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ALA sends letter to Senate Judiciary committee leadership opposing PROTECT IP Act

Yesterday the American Library Association, along with several other non-profit and library organizations, sent a letter to the Senate Judiciary committee leadership opposing S. 968 in its current form.  The bill, the Preventing Real Online Threats to Economic Creativity and Theft of Intellectual Property Act of 2011 (PROTECT IP Act of 2011), which was introduced on May 12 by Senators Leahy (D-VT), Hatch (R-UT) and Grassley (R-IA), is supposed to crack down on rogue websites dedicated to the sale of infringing or counterfeit goods.  However, as our letter states, “…certain provisions within S. 968 continue to threaten the stability, freedom, and economic potential of the Internet.”

The library community’s specific concern with this legislation is its potential impact on first amendment rights.  As stated in our letter, as currently drafted, “…S. 968 makes nearly every actor on the Internet potentially subject to enforcement orders under the bill, raising new policy questions regarding government interference with online activity and speech. “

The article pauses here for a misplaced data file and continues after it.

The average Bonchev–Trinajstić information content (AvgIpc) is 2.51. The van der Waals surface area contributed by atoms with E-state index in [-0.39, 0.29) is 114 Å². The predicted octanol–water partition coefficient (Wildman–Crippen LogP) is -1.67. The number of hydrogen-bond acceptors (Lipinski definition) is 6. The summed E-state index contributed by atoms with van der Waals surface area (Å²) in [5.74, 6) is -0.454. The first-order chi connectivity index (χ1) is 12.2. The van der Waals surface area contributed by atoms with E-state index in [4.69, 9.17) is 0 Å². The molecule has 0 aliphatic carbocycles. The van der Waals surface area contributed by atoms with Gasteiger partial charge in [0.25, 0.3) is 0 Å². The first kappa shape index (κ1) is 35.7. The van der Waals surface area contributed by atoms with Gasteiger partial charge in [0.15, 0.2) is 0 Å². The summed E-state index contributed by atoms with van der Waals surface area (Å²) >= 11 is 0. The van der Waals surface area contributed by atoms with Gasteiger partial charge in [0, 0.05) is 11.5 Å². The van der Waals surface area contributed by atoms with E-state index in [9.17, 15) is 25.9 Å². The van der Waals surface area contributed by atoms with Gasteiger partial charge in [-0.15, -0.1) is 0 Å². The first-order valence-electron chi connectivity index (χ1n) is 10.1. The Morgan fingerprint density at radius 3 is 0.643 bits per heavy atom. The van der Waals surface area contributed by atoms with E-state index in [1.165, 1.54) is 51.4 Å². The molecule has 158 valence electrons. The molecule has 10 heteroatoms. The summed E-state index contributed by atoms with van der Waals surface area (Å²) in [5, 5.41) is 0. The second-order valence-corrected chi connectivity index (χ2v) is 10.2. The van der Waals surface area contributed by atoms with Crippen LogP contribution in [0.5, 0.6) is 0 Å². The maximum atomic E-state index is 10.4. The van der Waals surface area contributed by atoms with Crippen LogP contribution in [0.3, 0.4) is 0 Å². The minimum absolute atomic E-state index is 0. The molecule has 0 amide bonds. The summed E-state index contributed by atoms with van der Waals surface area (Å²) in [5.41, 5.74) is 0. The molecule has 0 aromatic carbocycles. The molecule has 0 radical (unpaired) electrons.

The bill is essentially a brushed-off, revised version of S. 3804, the Combating Online Infringement and Counterfeits Act (COICA), introduced in the 111th Congress.

The letter was sent on the eve of the Senate Judiciary Committee’s discussion of the bill slated for today’s agenda.   In addition, organizations representing the technology industry sent their own letter to the committee’s leadership echoing the same concerns.

The PROTECT IP Act of 2011 is a piece of legislation we will continue to monitor.

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Corey Williams

Corey Williams is a former member of the Washington Office government relations team.

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